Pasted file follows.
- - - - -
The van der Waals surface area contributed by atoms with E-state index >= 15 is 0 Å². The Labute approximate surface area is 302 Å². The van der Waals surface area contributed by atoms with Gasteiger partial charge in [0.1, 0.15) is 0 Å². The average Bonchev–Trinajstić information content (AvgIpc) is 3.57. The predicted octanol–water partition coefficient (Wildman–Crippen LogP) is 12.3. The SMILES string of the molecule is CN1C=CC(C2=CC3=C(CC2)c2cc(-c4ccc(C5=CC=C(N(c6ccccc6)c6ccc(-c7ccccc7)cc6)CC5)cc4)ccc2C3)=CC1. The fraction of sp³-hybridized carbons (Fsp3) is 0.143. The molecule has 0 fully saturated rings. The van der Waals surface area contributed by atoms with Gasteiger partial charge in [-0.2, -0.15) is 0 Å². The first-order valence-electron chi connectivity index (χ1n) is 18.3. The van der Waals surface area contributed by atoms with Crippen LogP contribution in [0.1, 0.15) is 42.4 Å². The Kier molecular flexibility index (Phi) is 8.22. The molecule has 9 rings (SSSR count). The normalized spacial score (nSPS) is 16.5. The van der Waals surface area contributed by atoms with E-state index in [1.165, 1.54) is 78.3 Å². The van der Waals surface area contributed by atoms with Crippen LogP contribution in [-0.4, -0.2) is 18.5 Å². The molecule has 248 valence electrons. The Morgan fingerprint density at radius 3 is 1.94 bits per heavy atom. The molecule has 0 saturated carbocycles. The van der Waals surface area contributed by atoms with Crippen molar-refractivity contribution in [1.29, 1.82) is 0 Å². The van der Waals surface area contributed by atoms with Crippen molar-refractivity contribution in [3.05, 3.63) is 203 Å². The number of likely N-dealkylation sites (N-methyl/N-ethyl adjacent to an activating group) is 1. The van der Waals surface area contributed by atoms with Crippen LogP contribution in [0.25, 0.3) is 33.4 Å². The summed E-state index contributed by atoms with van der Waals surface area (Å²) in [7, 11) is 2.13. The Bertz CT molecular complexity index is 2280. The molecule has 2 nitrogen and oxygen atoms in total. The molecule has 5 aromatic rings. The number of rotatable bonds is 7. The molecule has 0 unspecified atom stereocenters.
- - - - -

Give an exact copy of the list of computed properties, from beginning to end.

The van der Waals surface area contributed by atoms with E-state index >= 15 is 0 Å². The Labute approximate surface area is 302 Å². The van der Waals surface area contributed by atoms with Gasteiger partial charge in [0.1, 0.15) is 0 Å². The average Bonchev–Trinajstić information content (AvgIpc) is 3.57. The predicted octanol–water partition coefficient (Wildman–Crippen LogP) is 12.3. The SMILES string of the molecule is CN1C=CC(C2=CC3=C(CC2)c2cc(-c4ccc(C5=CC=C(N(c6ccccc6)c6ccc(-c7ccccc7)cc6)CC5)cc4)ccc2C3)=CC1. The fraction of sp³-hybridized carbons (Fsp3) is 0.143. The molecule has 0 fully saturated rings. The van der Waals surface area contributed by atoms with Gasteiger partial charge in [-0.2, -0.15) is 0 Å². The first-order valence-electron chi connectivity index (χ1n) is 18.3. The van der Waals surface area contributed by atoms with Crippen LogP contribution in [0.1, 0.15) is 42.4 Å². The Kier molecular flexibility index (Phi) is 8.22. The molecule has 9 rings (SSSR count). The normalized spacial score (nSPS) is 16.5. The van der Waals surface area contributed by atoms with E-state index in [1.165, 1.54) is 78.3 Å². The van der Waals surface area contributed by atoms with Crippen LogP contribution in [-0.4, -0.2) is 18.5 Å². The molecule has 248 valence electrons. The Morgan fingerprint density at radius 3 is 1.94 bits per heavy atom. The molecule has 0 saturated carbocycles. The van der Waals surface area contributed by atoms with Crippen molar-refractivity contribution in [1.29, 1.82) is 0 Å². The van der Waals surface area contributed by atoms with Crippen molar-refractivity contribution in [3.05, 3.63) is 203 Å². The number of likely N-dealkylation sites (N-methyl/N-ethyl adjacent to an activating group) is 1. The van der Waals surface area contributed by atoms with Crippen LogP contribution in [0.25, 0.3) is 33.4 Å². The summed E-state index contributed by atoms with van der Waals surface area (Å²) in [7, 11) is 2.13. The Bertz CT molecular complexity index is 2280. The molecule has 2 nitrogen and oxygen atoms in total. The molecule has 5 aromatic rings. The number of rotatable bonds is 7. The molecule has 0 unspecified atom stereocenters.